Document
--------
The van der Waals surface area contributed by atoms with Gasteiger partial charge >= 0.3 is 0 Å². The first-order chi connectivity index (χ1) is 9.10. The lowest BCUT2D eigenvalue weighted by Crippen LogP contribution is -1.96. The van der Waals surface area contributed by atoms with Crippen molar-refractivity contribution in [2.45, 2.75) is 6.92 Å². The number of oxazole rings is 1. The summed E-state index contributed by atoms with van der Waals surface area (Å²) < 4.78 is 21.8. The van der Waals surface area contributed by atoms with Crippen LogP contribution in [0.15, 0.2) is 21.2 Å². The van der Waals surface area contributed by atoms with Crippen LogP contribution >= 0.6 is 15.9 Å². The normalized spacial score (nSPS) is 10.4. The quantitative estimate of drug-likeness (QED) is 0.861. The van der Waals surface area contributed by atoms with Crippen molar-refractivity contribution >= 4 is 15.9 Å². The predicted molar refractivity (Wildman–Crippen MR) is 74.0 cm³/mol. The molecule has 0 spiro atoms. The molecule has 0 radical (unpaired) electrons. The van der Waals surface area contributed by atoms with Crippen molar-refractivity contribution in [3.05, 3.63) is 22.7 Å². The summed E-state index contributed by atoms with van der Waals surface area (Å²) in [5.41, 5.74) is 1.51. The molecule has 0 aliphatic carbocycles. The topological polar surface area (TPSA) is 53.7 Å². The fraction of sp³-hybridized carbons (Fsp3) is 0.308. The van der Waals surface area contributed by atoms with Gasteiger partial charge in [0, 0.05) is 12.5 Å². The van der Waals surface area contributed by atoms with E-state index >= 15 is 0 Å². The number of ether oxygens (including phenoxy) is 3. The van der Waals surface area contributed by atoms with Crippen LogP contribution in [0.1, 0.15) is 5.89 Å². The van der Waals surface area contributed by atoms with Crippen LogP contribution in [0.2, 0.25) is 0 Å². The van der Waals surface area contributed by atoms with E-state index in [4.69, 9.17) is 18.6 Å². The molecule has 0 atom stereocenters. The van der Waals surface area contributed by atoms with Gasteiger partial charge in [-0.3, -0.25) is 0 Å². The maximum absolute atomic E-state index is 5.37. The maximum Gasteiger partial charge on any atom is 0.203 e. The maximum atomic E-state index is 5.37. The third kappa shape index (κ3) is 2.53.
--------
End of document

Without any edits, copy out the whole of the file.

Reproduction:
The van der Waals surface area contributed by atoms with Gasteiger partial charge >= 0.3 is 0 Å². The first-order chi connectivity index (χ1) is 9.10. The lowest BCUT2D eigenvalue weighted by Crippen LogP contribution is -1.96. The van der Waals surface area contributed by atoms with Crippen molar-refractivity contribution in [2.45, 2.75) is 6.92 Å². The number of oxazole rings is 1. The summed E-state index contributed by atoms with van der Waals surface area (Å²) < 4.78 is 21.8. The van der Waals surface area contributed by atoms with Crippen LogP contribution in [0.15, 0.2) is 21.2 Å². The van der Waals surface area contributed by atoms with Crippen LogP contribution >= 0.6 is 15.9 Å². The normalized spacial score (nSPS) is 10.4. The quantitative estimate of drug-likeness (QED) is 0.861. The van der Waals surface area contributed by atoms with Crippen molar-refractivity contribution >= 4 is 15.9 Å². The predicted molar refractivity (Wildman–Crippen MR) is 74.0 cm³/mol. The molecule has 0 spiro atoms. The molecule has 0 radical (unpaired) electrons. The van der Waals surface area contributed by atoms with Crippen molar-refractivity contribution in [3.05, 3.63) is 22.7 Å². The summed E-state index contributed by atoms with van der Waals surface area (Å²) in [5.41, 5.74) is 1.51. The molecule has 0 aliphatic carbocycles. The topological polar surface area (TPSA) is 53.7 Å². The fraction of sp³-hybridized carbons (Fsp3) is 0.308. The van der Waals surface area contributed by atoms with Gasteiger partial charge in [0, 0.05) is 12.5 Å². The van der Waals surface area contributed by atoms with E-state index >= 15 is 0 Å². The number of ether oxygens (including phenoxy) is 3. The van der Waals surface area contributed by atoms with Crippen LogP contribution in [0.1, 0.15) is 5.89 Å². The van der Waals surface area contributed by atoms with Crippen LogP contribution in [0.2, 0.25) is 0 Å². The van der Waals surface area contributed by atoms with E-state index in [4.69, 9.17) is 18.6 Å². The molecule has 0 atom stereocenters. The van der Waals surface area contributed by atoms with Gasteiger partial charge in [-0.3, -0.25) is 0 Å². The maximum absolute atomic E-state index is 5.37. The maximum Gasteiger partial charge on any atom is 0.203 e. The maximum atomic E-state index is 5.37. The third kappa shape index (κ3) is 2.53.